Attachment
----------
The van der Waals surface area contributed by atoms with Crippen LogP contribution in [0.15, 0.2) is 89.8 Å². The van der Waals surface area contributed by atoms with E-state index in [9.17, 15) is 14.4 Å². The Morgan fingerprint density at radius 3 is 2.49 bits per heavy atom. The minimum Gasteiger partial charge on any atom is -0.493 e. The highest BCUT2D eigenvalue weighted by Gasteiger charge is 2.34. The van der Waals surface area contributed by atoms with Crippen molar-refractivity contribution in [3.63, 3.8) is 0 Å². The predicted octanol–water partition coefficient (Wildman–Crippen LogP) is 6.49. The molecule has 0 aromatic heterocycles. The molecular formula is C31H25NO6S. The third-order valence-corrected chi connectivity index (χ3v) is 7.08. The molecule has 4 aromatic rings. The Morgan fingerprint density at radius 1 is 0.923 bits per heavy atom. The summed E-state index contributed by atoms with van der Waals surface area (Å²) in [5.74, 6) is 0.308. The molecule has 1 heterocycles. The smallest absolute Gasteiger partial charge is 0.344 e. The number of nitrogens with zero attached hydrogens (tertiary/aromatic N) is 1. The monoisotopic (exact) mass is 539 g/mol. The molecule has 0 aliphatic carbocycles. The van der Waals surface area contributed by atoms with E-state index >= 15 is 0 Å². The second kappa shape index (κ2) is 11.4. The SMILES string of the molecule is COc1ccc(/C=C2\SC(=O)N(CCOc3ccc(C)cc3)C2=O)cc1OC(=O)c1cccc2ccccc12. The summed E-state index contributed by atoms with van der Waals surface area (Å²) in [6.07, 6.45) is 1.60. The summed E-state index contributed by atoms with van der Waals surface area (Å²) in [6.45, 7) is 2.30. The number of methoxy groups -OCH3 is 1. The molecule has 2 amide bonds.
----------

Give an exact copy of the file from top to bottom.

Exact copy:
The van der Waals surface area contributed by atoms with Crippen LogP contribution in [0.15, 0.2) is 89.8 Å². The van der Waals surface area contributed by atoms with E-state index in [9.17, 15) is 14.4 Å². The Morgan fingerprint density at radius 3 is 2.49 bits per heavy atom. The minimum Gasteiger partial charge on any atom is -0.493 e. The highest BCUT2D eigenvalue weighted by Gasteiger charge is 2.34. The van der Waals surface area contributed by atoms with Crippen molar-refractivity contribution in [3.63, 3.8) is 0 Å². The predicted octanol–water partition coefficient (Wildman–Crippen LogP) is 6.49. The molecule has 0 aromatic heterocycles. The molecular formula is C31H25NO6S. The third-order valence-corrected chi connectivity index (χ3v) is 7.08. The molecule has 4 aromatic rings. The Morgan fingerprint density at radius 1 is 0.923 bits per heavy atom. The summed E-state index contributed by atoms with van der Waals surface area (Å²) in [5.74, 6) is 0.308. The molecule has 1 heterocycles. The smallest absolute Gasteiger partial charge is 0.344 e. The number of nitrogens with zero attached hydrogens (tertiary/aromatic N) is 1. The monoisotopic (exact) mass is 539 g/mol. The molecule has 0 aliphatic carbocycles. The van der Waals surface area contributed by atoms with E-state index >= 15 is 0 Å². The second kappa shape index (κ2) is 11.4. The SMILES string of the molecule is COc1ccc(/C=C2\SC(=O)N(CCOc3ccc(C)cc3)C2=O)cc1OC(=O)c1cccc2ccccc12. The summed E-state index contributed by atoms with van der Waals surface area (Å²) in [6.07, 6.45) is 1.60. The summed E-state index contributed by atoms with van der Waals surface area (Å²) in [6.45, 7) is 2.30. The number of methoxy groups -OCH3 is 1. The molecule has 2 amide bonds.